In 2012, Kawran was disqualified from WIC for six years based on a pattern of WIC violations. DOH upheld the disqualification following administrative review in 2014. After advising Kawran of its right to reply to the charges, which Kawran did not do, FNS notified Kawran by letter on August 13, 2015 that the store would be disqualified from SNAP for six years based on the WIC disqualification. The letter noted that FNS considered Kawran's eligibility for a hardship civil monetary penalty, but determined that Kawran was not eligible “because there are other authorized retail stores in the area selling a variety of staple foods at comparable prices.” Kawran Bazar, Inc. v. United States, No. 15-CV-6109, 2016 WL 7235723, at *2 (E.D.N.Y. Dec. 13, 2016). Kawran sought administrative review, conceding that it violated WIC regulations but arguing that the hardship exception should apply. Kawran argued that it sold certain “ethnically assorted food staple items,” such as halal meat 1 and Bangladeshi foods, and that the only other purveyors in the area were two smaller stores with higher prices. Id. On September 25, 2015, following administrative review, FNS sustained the disqualification, concluding that Kawran was ineligible for the hardship exception because 16 stores within a one-mile radius supplied as large a variety of staple foods at comparable prices.

On October 25, 2015, Kawran filed this suit pursuant to 7 U.S.C. § 2023(a)(13), which authorizes a store that “feels aggrieved” by a final administrative determination to seek judicial review. By memorandum and order entered December 13, 2016, the district court granted the government's motion for summary judgment. Judgment was entered the same day. This appeal followed. On appeal, as in the district court and before the agency, Kawran challenges only FNS's determination that Kawran was ineligible for the hardship exception.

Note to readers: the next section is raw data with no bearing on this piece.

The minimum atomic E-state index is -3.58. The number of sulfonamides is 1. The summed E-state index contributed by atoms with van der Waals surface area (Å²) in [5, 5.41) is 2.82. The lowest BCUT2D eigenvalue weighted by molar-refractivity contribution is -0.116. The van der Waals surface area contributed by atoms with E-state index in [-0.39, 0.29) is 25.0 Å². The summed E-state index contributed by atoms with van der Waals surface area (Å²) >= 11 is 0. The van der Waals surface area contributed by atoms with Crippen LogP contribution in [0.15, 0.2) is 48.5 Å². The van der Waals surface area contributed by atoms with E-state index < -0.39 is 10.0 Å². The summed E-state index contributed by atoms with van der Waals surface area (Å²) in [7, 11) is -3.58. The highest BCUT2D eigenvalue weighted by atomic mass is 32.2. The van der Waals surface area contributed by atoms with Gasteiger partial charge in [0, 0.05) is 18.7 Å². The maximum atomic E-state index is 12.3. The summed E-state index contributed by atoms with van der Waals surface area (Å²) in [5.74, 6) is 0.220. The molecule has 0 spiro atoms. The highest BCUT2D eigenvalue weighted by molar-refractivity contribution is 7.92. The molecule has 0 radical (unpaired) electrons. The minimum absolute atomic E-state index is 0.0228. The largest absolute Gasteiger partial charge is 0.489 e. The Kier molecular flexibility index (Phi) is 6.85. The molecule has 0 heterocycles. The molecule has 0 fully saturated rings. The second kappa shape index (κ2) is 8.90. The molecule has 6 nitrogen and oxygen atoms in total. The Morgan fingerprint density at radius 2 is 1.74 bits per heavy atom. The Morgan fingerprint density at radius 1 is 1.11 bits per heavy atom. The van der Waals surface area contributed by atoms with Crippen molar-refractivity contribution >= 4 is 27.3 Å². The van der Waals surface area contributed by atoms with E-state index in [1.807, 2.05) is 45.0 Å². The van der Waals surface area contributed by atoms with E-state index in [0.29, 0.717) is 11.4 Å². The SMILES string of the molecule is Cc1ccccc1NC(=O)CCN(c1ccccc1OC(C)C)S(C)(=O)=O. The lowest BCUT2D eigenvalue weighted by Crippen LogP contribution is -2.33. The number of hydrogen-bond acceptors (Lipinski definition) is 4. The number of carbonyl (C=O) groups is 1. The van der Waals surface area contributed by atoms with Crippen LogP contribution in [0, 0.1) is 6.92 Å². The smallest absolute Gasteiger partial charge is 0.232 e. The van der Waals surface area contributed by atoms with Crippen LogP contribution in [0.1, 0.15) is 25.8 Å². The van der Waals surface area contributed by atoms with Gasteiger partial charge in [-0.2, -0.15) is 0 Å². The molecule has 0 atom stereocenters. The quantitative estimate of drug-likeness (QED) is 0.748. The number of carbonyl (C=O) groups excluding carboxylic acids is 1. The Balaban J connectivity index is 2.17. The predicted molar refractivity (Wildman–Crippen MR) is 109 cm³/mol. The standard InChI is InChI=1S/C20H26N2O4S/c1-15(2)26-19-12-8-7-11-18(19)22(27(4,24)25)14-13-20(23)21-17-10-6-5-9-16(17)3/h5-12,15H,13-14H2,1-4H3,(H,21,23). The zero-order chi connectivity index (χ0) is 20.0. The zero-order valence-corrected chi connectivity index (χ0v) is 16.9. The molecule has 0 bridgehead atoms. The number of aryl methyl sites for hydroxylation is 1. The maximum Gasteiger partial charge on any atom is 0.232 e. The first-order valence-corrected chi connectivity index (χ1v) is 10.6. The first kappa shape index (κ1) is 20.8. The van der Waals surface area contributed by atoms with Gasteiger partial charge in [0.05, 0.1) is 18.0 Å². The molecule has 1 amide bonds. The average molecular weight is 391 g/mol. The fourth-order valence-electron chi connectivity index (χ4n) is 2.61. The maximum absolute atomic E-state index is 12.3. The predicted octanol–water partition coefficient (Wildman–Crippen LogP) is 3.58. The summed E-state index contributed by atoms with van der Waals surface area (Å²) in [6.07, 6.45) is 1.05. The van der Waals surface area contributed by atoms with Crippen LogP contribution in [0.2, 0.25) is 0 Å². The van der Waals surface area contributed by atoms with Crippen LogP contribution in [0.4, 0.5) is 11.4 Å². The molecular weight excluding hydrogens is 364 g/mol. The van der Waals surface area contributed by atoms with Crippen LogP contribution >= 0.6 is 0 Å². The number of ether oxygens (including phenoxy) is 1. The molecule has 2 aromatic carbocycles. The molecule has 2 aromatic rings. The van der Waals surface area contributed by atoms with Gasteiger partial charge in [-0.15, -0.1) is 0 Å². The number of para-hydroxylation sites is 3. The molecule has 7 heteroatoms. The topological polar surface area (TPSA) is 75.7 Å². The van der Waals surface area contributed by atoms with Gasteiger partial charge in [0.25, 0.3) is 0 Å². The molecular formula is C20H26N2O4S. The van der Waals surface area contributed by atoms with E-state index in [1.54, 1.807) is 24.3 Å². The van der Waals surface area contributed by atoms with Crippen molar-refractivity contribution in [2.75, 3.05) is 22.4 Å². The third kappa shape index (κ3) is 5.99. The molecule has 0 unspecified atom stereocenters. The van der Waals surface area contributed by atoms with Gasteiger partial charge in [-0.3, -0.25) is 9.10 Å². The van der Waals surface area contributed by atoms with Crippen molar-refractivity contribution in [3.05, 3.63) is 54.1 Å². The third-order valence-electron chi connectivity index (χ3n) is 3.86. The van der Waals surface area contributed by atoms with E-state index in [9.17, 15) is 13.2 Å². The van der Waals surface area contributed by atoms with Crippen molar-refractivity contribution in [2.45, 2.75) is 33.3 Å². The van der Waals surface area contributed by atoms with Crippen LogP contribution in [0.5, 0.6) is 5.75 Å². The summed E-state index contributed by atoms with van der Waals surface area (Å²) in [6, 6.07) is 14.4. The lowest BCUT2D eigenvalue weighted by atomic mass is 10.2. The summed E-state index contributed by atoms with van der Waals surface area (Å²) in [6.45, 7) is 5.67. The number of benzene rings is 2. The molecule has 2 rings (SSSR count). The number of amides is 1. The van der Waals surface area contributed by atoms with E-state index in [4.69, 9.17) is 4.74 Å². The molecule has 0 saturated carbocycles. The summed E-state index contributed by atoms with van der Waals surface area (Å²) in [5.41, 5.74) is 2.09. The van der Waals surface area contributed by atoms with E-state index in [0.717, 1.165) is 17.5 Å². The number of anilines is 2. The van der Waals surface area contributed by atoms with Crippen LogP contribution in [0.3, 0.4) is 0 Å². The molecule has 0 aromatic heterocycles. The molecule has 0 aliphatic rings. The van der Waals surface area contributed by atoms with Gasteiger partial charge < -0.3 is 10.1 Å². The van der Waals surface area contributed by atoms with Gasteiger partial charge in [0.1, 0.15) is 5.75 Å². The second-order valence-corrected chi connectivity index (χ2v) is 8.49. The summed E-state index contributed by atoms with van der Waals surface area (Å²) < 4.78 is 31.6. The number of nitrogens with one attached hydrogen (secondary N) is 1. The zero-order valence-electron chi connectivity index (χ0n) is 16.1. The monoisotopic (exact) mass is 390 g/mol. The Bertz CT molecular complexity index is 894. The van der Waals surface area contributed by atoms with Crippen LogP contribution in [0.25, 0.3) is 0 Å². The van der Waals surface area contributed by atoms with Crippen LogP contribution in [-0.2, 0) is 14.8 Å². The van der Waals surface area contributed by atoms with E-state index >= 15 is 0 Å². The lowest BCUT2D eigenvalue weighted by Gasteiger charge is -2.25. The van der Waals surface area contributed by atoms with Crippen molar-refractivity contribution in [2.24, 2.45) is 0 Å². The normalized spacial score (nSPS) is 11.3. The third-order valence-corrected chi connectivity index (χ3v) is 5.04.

We review de novo a district court's grant of summary judgment. Mihalik v. Credit Agricole Cheuvreux N. Am., Inc., 715 F.3d 102, 108 (2d Cir. 2013). The standard of review for a SNAP sanction is whether the sanction “was arbitrary or capricious, i.e., whether it was ‘unwarranted in law or without justification in fact.’ ” Willy's Grocery v. United States, 656 F.2d 24, 26 (2d Cir. 1981) (quoting Cross v. United States, 512 F.2d 1212, 1218 (4th Cir. 1975) (en banc)). A sanction does not violate this standard when the agency properly adheres to its own settled policy and guidelines. See Lawrence v. United States, 693 F.2d 274, 277 (2d Cir. 1982).

Kawran contends that the store qualifies for the hardship exception because halal meat is a “staple food,” and Muslim SNAP recipients would suffer hardship from the store's disqualification because no other local store sells halal food. But the record shows that an investigator had gone to a large store located near Kawran and had photographed a sign for halal meat in that store. Kawran portrays FNS's evidence as outdated but the report mentioned above was dated June 4, 2015, the same year as Kawran's disqualification. We conclude that FNS's determination that Kawran was ineligible for the hardship exception was neither arbitrary nor capricious. See Young Jin Choi v. United States, 944 F. Supp. 323, 325-26 (S.D.N.Y. 1996) (rejecting challenge to three-year disqualification where two stores that accept food stamps were located within three blocks of plaintiff's store); Varnadore v. United States, 785 F. Supp. 550, 558 (D.S.C. 1991) (rejecting challenge to three-year disqualification where an authorized store selling a wider variety of staple foods was located within one-half mile of plaintiff's store). The district court did not err by granting summary judgment in favor of the government.

We have considered Kawran's remaining arguments and find them to be without merit. Accordingly, we AFFIRM the judgment of the district court.

FOOTNOTES

1.   “Halal” refers to the slaughter of an animal or the preparation of meat in accordance with Muslim law. See “Halal,” Webster's Third New International Dictionary 1021 (3d ed. 2002).